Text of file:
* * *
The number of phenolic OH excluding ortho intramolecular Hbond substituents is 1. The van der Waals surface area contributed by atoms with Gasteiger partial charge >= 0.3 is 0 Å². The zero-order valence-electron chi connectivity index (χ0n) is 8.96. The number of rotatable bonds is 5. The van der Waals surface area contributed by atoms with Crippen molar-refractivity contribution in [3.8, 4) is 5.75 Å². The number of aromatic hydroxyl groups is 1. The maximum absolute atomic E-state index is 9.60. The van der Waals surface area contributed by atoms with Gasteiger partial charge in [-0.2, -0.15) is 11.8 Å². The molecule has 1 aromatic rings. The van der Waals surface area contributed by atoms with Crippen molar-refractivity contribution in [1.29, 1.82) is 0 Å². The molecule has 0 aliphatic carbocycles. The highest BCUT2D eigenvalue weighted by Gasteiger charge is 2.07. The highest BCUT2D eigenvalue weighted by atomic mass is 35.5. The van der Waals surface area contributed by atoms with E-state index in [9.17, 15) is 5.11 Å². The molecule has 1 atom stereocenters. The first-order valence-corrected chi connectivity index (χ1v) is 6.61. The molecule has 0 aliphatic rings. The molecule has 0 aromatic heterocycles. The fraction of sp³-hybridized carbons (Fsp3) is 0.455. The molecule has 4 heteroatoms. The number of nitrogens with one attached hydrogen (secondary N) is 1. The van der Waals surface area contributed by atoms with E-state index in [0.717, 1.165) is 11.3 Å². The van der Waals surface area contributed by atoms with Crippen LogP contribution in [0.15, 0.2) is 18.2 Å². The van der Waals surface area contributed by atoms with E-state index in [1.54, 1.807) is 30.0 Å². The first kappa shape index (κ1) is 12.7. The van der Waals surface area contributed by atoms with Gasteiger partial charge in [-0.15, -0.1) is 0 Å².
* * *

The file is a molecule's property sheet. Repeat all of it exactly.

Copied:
The number of phenolic OH excluding ortho intramolecular Hbond substituents is 1. The van der Waals surface area contributed by atoms with Gasteiger partial charge >= 0.3 is 0 Å². The zero-order valence-electron chi connectivity index (χ0n) is 8.96. The number of rotatable bonds is 5. The van der Waals surface area contributed by atoms with Crippen molar-refractivity contribution in [3.8, 4) is 5.75 Å². The number of aromatic hydroxyl groups is 1. The maximum absolute atomic E-state index is 9.60. The van der Waals surface area contributed by atoms with Gasteiger partial charge in [-0.2, -0.15) is 11.8 Å². The molecule has 1 aromatic rings. The van der Waals surface area contributed by atoms with Crippen molar-refractivity contribution in [1.29, 1.82) is 0 Å². The molecule has 0 aliphatic carbocycles. The highest BCUT2D eigenvalue weighted by Gasteiger charge is 2.07. The highest BCUT2D eigenvalue weighted by atomic mass is 35.5. The van der Waals surface area contributed by atoms with E-state index in [9.17, 15) is 5.11 Å². The molecule has 1 atom stereocenters. The first-order valence-corrected chi connectivity index (χ1v) is 6.61. The molecule has 0 aliphatic rings. The molecule has 0 aromatic heterocycles. The fraction of sp³-hybridized carbons (Fsp3) is 0.455. The molecule has 4 heteroatoms. The number of nitrogens with one attached hydrogen (secondary N) is 1. The van der Waals surface area contributed by atoms with E-state index in [0.717, 1.165) is 11.3 Å². The van der Waals surface area contributed by atoms with Crippen LogP contribution in [0.15, 0.2) is 18.2 Å². The van der Waals surface area contributed by atoms with E-state index in [1.54, 1.807) is 30.0 Å². The first kappa shape index (κ1) is 12.7. The van der Waals surface area contributed by atoms with Gasteiger partial charge in [-0.15, -0.1) is 0 Å².